After suffering much of the downside of being turned into a vampire in the previous two books, I feared that Jane Jameson was going to be one of those characters who never learns, doesn’t really change, and is the unfortunate recipient of lots of bad luck. So, I’m happy to report that things turn around for Jane in her third adventure, Nice Girls Don’t Live Forever. While there are still several less desirable things that happen in Jane’s life, overall, this book marked a significant turning point for Jane.
The book begins with Jane determined to make the most of her relationship with Gabriel as they tour Europe; however, Gabriel has grown distant, while acting extremely suspicious. I frankly did not like the man he’d become and cheered Jane on as she walked out on him, although my heart also broke for her. Moving on without Gabriel, Jane successfully opens her bookshop, but her life takes several bumps along the way, and now Jane doesn’t have Gabriel to help her through. Nice Girls Don’t Live Forever follows Jane as she navigates her romantic relationship, meddling family, friendships, running her own business, and protecting herself from a stalker.
Like the previous two titles, the story bounces all over the place, reflecting Jane’s own thoughts and actions. She’s a bit spastic and neurotic, making her enduring, but a bit hard to follow at times. There are scenes, which initially felt a bit random, only to have Jane come back around to that issue/topic down the road. Sometimes it felt a little overwhelming, but overall the story flowed well, especially with Amanda Ronconi narrating the tale. And Jane’s sarcastic wit stoled the show, allowing me to laugh away any little irritations.
I will admit I was initially a bit frustrated with Jane and all the crap tossed her way. But then Jane started standing up for herself and making better decisions. I cheered as she was able to find herself, while continuing to stick her foot in her mouth from time-to-time. I especially enjoyed watching as Jane grew closer to her own family, despite the obstacles that were in the way. By the end of the book, I felt that Jane reached a new level, completing her transformation into a self-confident vampire.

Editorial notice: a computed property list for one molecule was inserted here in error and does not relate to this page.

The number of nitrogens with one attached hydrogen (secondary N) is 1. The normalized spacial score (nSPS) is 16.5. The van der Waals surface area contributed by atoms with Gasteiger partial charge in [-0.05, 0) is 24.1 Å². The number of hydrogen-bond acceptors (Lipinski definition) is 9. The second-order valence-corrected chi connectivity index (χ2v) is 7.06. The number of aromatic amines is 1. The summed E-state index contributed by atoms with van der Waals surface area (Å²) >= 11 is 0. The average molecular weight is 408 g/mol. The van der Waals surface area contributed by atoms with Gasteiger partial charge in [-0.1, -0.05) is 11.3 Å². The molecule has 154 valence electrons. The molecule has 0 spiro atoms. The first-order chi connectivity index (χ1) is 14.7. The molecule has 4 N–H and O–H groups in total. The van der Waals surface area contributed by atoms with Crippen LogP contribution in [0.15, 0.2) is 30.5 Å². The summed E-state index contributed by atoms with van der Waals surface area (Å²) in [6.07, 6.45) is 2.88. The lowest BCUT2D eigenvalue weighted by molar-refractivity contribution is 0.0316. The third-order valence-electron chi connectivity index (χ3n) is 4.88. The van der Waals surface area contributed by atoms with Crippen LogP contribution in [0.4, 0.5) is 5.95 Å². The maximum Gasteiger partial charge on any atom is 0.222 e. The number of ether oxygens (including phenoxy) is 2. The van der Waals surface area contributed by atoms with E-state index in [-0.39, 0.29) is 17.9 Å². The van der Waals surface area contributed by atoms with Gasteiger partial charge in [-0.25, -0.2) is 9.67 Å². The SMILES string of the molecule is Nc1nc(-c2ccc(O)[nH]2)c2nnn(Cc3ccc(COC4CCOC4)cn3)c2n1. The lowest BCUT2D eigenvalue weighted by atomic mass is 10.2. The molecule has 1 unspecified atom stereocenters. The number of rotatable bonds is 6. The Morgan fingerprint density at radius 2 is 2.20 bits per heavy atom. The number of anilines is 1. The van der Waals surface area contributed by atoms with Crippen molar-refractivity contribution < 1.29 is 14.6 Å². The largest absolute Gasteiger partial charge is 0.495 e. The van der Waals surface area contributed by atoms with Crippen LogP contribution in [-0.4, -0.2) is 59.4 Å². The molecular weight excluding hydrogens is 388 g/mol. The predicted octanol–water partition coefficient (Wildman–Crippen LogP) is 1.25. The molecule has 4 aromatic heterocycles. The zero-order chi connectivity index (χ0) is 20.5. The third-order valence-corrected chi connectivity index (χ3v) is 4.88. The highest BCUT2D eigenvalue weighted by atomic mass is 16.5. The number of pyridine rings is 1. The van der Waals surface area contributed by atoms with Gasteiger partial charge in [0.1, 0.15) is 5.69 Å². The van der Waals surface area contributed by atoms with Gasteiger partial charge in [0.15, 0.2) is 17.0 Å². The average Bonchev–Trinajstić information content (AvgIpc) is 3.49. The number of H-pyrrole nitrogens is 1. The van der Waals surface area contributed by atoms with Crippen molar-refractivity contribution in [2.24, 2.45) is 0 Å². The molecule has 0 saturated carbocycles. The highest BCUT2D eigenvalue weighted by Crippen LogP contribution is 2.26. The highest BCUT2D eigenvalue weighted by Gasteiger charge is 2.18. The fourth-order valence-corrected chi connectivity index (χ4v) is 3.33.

Another wonderful aspect of Nice Girls Don’t Live Forever was the stalking storyline. What could have been a straight-forward plot ended up being deliciously twisted, surprising even me. And although a majority of the climatic scene was off-page and a tad bit simplistic, the overall plotline was exciting and entertaining.
Once again I will state that Amanda Ronconi is the ideal narrator for this series. I enjoy her southern charm, which she dishes out in varying degrees based on each character. My favorite voice is that of side character, Dick Cheney, whose charm and humor oozes right out of my earbuds. My only complaint, which I’ve mentioned before, is the lengthened pauses between the dialogue and the “she asked,” or “he said,” phrases. It can be a little disruptive to the flow.
Overall, Nice Girls Don’t Live Forever is an fun, entertaining story, and probably my favorite thus far in the series. With only one title left in the Jane Jameson titles, I wonder where the author will take our lovable heroine.
My Rating: B+